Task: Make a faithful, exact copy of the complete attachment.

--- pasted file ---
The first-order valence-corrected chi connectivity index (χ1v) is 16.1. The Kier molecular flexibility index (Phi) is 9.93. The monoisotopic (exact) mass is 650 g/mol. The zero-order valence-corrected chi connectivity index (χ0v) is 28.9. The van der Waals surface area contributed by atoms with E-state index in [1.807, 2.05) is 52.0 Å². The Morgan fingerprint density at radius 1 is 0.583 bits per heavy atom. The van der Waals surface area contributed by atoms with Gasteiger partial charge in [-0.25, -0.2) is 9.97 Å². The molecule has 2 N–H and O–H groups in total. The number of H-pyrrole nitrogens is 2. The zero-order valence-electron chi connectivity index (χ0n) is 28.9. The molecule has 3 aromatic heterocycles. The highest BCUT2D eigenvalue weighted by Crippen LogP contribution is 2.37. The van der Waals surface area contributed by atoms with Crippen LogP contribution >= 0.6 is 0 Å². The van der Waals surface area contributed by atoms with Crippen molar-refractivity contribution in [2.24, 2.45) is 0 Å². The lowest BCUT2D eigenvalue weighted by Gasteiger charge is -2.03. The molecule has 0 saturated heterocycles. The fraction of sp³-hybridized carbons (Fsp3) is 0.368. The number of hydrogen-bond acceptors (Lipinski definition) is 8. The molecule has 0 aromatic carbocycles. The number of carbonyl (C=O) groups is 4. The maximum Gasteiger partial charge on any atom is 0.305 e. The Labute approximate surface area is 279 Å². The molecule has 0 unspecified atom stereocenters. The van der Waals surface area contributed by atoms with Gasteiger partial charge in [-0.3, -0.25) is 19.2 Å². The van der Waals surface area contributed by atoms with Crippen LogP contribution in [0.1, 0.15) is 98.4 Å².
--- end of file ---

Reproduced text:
The first-order valence-corrected chi connectivity index (χ1v) is 16.1. The Kier molecular flexibility index (Phi) is 9.93. The monoisotopic (exact) mass is 650 g/mol. The zero-order valence-corrected chi connectivity index (χ0v) is 28.9. The van der Waals surface area contributed by atoms with E-state index in [1.807, 2.05) is 52.0 Å². The Morgan fingerprint density at radius 1 is 0.583 bits per heavy atom. The van der Waals surface area contributed by atoms with Gasteiger partial charge in [-0.25, -0.2) is 9.97 Å². The molecule has 2 N–H and O–H groups in total. The number of H-pyrrole nitrogens is 2. The zero-order valence-electron chi connectivity index (χ0n) is 28.9. The molecule has 3 aromatic heterocycles. The highest BCUT2D eigenvalue weighted by Crippen LogP contribution is 2.37. The van der Waals surface area contributed by atoms with Crippen LogP contribution >= 0.6 is 0 Å². The van der Waals surface area contributed by atoms with Crippen molar-refractivity contribution in [2.24, 2.45) is 0 Å². The lowest BCUT2D eigenvalue weighted by Gasteiger charge is -2.03. The molecule has 0 saturated heterocycles. The fraction of sp³-hybridized carbons (Fsp3) is 0.368. The number of hydrogen-bond acceptors (Lipinski definition) is 8. The molecule has 0 aromatic carbocycles. The number of carbonyl (C=O) groups is 4. The maximum Gasteiger partial charge on any atom is 0.305 e. The Labute approximate surface area is 279 Å². The molecule has 0 unspecified atom stereocenters. The van der Waals surface area contributed by atoms with Gasteiger partial charge in [-0.3, -0.25) is 19.2 Å². The van der Waals surface area contributed by atoms with Crippen LogP contribution in [0.1, 0.15) is 98.4 Å².